Skating over history

Skating over history
Brian Cassella for the Chicago Tribune

Chicago is an urban lasagna, a city of layers: multi-level Wacker Drive; skyscraper apartments stacked one over the other; River Point tower — one million square feet of office space suspended above a public park above active Metra and Amtrak rails above the Blue Line.

Then there are the unseen layers: history itself. A recent Chicago Tribune photo of seven-year-old girls skating with their moms in Hyde Park evoked 1893 for me.

The Skating Rink at Midway Plaisance Park ices over what was the site of the biggest carnival attraction at the World’s Columbian Exposition: the world’s first Ferris wheel. Fair planners in Chicago wanted to one-up Paris’s 1889 Exposition Universelle, with its iconic Eiffel Tower.

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Designed and built by Pittsburgh engineer George Washington Gale Ferris Jr, the Chicago Wheel began to take shape the winter before the fair. Workers thawed the ground with jets of steam. A massive grillage of steel and concrete supported the 71-ton wheel, its size impressive even by today’s standards. Each of its 40 cars could carry 60 people, enough to spin as many as 2,160 riders at a time. Compare that to the 2016 Centennial Wheel at Navy Pier, which can twirl a maximum load of only 414 passengers in its intimate gondolas. The top of Navy Pier’s wheel reaches 196 feet, but the original Ferris Wheel soared to 264 feet — about a quarter of the height of the static Eiffel Tower but taller than all but a couple structures in Chicago at the time, offering kinetic, eye-popping views.

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View from the Ferris Wheel of the brand-new University of Chicago campus

The wheel outlasted the fair into the following spring, when it was dismantled and later rebuilt at an amusement park in the 2600 block of North Clark Street, now occupied by a McDonald’s — another layer of history. At that location the wheel made an appearance in a 1896 film shot by the Lumiere Brothers, but by 1903 it was dismantled again and shipped to St. Louis for that city’s 1904 fair, after which it met its end by dynamite.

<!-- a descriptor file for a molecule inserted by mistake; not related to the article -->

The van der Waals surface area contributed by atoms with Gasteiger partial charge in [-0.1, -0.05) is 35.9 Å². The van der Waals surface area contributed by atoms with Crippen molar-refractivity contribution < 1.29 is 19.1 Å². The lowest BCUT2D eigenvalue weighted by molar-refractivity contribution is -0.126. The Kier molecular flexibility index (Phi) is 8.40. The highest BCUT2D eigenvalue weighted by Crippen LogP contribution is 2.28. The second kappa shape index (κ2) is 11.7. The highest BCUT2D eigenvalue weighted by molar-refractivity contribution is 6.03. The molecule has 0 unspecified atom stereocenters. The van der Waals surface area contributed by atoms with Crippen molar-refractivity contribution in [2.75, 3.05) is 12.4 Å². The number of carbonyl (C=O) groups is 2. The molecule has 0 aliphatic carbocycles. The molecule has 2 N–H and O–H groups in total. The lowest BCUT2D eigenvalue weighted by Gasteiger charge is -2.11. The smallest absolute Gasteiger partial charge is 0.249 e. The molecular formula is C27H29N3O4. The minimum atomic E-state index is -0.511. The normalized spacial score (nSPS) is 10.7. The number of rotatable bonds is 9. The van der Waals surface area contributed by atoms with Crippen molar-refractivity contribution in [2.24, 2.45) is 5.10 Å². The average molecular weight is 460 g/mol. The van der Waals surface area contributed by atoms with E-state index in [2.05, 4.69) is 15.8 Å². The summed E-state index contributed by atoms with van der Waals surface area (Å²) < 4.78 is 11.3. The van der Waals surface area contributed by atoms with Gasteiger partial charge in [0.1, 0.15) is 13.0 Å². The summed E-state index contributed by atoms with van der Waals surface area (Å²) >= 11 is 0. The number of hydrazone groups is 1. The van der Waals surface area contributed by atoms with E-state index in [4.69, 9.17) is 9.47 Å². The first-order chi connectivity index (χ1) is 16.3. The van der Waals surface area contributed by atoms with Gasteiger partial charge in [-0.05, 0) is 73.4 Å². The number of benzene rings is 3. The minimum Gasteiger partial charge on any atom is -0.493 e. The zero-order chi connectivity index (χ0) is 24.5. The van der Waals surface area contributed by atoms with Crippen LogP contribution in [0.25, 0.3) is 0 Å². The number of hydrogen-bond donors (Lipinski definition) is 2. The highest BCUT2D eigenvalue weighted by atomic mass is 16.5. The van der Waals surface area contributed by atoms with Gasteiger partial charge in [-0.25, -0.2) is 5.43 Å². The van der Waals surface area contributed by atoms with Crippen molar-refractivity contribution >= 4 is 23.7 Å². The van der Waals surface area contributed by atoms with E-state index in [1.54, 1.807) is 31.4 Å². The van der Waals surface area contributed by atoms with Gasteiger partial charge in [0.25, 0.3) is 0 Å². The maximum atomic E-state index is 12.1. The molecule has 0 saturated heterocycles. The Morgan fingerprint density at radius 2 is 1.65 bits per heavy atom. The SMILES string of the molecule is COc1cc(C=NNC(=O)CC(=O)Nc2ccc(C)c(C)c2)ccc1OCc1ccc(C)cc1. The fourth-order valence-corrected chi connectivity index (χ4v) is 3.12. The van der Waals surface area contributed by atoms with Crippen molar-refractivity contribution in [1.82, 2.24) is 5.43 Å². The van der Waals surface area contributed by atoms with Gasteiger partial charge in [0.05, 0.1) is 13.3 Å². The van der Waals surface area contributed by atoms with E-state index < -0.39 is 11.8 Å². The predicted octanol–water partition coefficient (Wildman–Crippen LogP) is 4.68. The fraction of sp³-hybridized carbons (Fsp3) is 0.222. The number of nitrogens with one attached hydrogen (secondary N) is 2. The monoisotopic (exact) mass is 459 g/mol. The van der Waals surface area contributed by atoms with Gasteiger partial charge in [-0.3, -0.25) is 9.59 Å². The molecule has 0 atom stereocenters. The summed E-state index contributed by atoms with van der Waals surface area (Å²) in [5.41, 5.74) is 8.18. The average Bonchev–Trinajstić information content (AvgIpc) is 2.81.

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Apple Michigan Avenue; photo by Eric Allix Rogers

Seeing the photo of the ice rink on the Midway, I thought of other Chicago stories hidden below ground. Apple Michigan Avenue, the snazzy emporium of all things Apple designed by Foster + Partners and completed in 2017, occupies the spot where after the Revolutionary War Chicago’s first non-indigenous settler, Jean Baptiste Point du Sable, established a trading post and married Kitiwaha, a Potowatami local.

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Wigwam convention center

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The Sauganash Hotel, which sprang up in 1831, has been called Chicago’s first hotel — although Chicago wasn’t incorporated until 1837. That hotel made way in 1860 for the Wigwam convention center, where Abraham Lincoln was nominated for president. The wood-framed Wigwam was a temporary structure that held on for a few years after the convention, when it was demolished to make room for something else. Today the Chicago Landmark plaque that marks the spot is affixed to 191 N. Wacker, an elegant 2002 office tower designed by KPF.

Chicago’s history is layered all around us. I won’t go on about it — OK, just a quick peek under the Stevenson Expressway for vestiges of the Illinois and Michigan Canal, later supplanted by the Chicago Sanitary and Ship Canal.

I’m not complaining about these changes. I’m glad that the park district operates a skating rink on the site of the world’s first Ferris wheel, and I understand why Apple would covet the same spot on the Chicago River that made Point du Sable want to put down roots. Sometimes the old must make room for the new.

Accepting transience is the bargain we make for being alive, a feeling heightened during this time of pandemic. What more can we do than look at lives lost and celebrate them? That first Ferris wheel was grand in its day. A community skating rink is grand in its own way.

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